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I am becoming a biweekly columnist. This is both good news and bad news.
It is good news because I will have more time for my work as a commercial cleaner. It is bad news because I’ve let my commercial cleaning slip a bit lately (although I was never paid what I was worth) and being a biweekly, instead of a weekly, columnist could have a detrimental effect on my monthly gin and wine allowance. If I let it.
Writers everywhere will understand when I say I am reminded of a funny story. When I was in the hospital, very sick, a few years back, the woman in the next bed told her mother that I wrote a column in the paper. The older woman looked at me with great pity and said, “It just goes to show you, doesn’t it, my darling, that it doesn’t matter how much money you have when you don’t have your health.”
Bless her. That’s about my only fond memory of that bleak time.
The sordid truth now is that the coming of Netflix and now Britbox have had a drastic effect on my commercial cleaning because of course, Netflix and Britbox have no commercials.
I have commercial cleaning honed to a cutting-edge skill. I can cook a meal during evening news commercials. I won’t say the meat is always moreish, and I am often very thankful that Newman has never met an overcooked vegetable that he didn’t like, but the things I can do during a commercial would make Mr. Clean’s head spin.
Admittedly, my self-described prowess is what my mother would have called giving it a lick and a promise, but I’m the mother now and I can call it what I like, and I call it cleaning.
I’ve been known to hang out a full line of clothes and only have to rewind “Kelly and Ryan” a few seconds. I’ve vacuumed the runners on the stairs and the animal hairs off the couch and not missed a minute of “The View.”
I know I could always use “pause” or “record” to harmonize my activities, but I am a creature of habit and routine when it comes to my morning TV friends, and I get a bizarre rush at seeing how much I can get done during commercials. In fact, I sort of feel that that’s what commercials are for and it would be a waste to use them for anything else.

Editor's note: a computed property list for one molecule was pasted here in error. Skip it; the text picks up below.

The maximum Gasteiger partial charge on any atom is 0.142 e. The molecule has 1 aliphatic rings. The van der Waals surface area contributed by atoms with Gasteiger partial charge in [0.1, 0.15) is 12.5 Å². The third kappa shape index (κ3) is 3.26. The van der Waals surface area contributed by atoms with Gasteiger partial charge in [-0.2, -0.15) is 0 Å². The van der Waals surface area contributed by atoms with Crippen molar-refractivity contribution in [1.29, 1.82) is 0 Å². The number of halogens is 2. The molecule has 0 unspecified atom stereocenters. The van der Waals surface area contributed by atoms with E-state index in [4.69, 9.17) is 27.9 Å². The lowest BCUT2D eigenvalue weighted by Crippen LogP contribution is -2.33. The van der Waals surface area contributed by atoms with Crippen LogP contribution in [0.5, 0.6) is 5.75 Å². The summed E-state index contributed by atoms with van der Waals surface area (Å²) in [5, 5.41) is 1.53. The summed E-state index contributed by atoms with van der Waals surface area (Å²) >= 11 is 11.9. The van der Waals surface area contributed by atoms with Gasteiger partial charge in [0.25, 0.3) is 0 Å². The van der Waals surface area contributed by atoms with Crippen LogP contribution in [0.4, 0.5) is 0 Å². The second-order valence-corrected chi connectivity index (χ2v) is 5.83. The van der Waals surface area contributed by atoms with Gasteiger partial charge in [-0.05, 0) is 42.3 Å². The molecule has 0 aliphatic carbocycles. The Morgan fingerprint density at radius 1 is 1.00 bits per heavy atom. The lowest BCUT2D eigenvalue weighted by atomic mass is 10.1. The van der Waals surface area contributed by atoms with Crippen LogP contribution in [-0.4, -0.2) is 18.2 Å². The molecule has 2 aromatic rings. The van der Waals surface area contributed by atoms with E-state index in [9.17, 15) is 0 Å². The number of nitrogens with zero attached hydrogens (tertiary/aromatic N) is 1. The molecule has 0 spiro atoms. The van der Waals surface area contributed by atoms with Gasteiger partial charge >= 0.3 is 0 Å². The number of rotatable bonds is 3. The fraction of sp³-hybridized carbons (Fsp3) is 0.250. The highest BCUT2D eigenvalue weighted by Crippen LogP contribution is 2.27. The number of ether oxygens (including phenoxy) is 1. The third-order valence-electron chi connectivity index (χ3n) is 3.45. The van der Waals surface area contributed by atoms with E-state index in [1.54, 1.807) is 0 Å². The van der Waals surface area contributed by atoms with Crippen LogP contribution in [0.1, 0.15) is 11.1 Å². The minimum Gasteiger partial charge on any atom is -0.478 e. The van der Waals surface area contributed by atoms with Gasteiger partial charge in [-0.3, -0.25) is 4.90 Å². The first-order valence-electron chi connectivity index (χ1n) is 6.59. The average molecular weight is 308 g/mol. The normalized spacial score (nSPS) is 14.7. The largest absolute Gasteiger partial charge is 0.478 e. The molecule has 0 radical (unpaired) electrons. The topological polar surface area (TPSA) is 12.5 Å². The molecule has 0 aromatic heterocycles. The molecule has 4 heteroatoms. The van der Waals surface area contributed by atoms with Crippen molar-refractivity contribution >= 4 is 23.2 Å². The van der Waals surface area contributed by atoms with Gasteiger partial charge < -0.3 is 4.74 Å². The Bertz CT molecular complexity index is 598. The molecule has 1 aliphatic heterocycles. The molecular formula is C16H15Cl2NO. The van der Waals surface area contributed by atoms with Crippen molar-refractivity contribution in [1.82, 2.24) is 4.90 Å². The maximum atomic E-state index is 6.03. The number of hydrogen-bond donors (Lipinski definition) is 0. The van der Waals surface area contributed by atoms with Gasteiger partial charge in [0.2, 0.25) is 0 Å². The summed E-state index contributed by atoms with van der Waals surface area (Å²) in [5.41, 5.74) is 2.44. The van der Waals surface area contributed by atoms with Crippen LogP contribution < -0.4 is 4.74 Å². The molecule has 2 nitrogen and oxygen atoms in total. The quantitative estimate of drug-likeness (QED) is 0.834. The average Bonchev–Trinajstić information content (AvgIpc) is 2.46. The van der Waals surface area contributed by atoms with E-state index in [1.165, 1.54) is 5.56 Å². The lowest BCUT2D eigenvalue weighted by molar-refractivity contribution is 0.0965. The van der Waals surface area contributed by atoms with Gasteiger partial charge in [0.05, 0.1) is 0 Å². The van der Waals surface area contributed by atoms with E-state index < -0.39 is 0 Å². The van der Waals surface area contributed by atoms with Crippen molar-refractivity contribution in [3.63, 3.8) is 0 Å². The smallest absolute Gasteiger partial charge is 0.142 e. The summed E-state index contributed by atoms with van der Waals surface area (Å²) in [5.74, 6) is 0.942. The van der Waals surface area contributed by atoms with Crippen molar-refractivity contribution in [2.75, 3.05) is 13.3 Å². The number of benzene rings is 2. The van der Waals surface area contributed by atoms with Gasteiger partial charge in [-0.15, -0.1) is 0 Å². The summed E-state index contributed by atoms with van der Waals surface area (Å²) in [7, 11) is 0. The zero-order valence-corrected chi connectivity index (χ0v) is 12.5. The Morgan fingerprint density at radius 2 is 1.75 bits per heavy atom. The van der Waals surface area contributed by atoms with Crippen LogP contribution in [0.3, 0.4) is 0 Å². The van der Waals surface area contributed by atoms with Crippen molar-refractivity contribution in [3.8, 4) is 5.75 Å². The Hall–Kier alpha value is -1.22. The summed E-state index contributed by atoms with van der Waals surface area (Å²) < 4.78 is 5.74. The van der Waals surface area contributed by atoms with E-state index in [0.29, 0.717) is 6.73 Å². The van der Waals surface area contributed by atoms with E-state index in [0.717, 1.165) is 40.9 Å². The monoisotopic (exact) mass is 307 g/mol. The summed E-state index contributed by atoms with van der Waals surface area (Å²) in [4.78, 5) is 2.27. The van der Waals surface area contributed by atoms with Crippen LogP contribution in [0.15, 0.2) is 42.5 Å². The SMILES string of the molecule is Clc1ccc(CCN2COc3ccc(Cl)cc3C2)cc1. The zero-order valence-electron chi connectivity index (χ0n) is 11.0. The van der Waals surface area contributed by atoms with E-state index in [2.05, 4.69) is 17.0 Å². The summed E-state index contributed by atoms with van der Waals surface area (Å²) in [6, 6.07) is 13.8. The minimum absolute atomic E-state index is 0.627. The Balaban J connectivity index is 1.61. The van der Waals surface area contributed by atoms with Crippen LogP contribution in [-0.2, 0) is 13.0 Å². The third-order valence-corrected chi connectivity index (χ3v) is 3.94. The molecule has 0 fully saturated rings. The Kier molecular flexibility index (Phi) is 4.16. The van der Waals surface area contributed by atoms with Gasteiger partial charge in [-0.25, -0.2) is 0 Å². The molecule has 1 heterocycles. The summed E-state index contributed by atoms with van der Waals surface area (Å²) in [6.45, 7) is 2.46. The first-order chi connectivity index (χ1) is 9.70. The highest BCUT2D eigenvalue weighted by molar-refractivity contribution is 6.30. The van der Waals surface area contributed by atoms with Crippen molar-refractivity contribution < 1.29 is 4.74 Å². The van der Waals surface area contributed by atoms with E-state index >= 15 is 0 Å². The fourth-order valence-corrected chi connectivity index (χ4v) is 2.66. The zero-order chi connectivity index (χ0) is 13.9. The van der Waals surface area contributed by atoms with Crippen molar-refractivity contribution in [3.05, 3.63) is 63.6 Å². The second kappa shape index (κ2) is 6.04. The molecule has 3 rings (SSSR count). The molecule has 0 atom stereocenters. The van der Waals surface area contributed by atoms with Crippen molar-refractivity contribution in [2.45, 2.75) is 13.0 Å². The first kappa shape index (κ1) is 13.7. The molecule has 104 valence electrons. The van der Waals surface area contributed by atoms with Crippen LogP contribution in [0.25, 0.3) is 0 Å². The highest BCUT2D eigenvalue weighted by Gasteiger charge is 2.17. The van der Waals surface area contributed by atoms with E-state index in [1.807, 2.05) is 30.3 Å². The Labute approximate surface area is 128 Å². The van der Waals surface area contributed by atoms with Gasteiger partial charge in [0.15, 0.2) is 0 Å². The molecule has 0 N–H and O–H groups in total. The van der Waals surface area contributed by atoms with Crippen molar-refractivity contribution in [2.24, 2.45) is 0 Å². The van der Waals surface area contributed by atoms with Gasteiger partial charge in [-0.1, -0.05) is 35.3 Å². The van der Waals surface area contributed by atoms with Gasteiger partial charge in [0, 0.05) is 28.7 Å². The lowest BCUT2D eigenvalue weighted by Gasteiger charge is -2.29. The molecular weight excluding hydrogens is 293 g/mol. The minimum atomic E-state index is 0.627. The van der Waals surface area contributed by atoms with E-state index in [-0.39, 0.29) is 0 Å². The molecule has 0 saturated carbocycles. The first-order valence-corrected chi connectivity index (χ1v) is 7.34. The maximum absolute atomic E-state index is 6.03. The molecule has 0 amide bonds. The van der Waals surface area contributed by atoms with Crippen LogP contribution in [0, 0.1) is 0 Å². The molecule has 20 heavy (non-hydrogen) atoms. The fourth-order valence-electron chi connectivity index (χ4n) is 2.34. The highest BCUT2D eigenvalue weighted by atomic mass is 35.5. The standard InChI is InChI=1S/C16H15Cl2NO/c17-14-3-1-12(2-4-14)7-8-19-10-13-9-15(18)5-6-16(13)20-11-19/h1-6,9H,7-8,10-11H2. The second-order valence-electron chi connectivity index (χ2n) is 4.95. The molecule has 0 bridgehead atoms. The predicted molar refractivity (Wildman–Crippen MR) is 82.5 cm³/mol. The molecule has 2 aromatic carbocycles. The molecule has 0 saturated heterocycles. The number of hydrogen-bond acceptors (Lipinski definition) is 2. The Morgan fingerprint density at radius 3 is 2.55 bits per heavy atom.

In double fact, it would not be impudent were someone whose name shall be withheld to opine that I time my housework to coincide with my favourite shows.
And while I’m in a pragmatic mood, I will confess I am somewhat optimistic that writing biweekly will have a positive effect on my relationship with Newman. He might not be so anxious for me to leave town. No, no, he’s not trying to get rid of me permanently, but he does say that if I’d go away for a few days he could really give the house a good cleaning.
I’d gladly accommodate him if I had anywhere to go, but where do you go in the middle of the winter for just a few days? I could check into a spa, but it would be cheaper to hire a cleaner, even if I could find one as good as Newman.
So here I am now, almost four years after my encounter with the sympathetic missus in the hospital, back in my health, with a nice roof over my head, food on the table and my glass still half full of my drink of choice.
Look for me every second Monday in The Telegram, starting on Feb. 11, where I will continue to spout words of wisdom.
Janice Wells lives in St. John’s. She can be reached at firstname.lastname@example.org.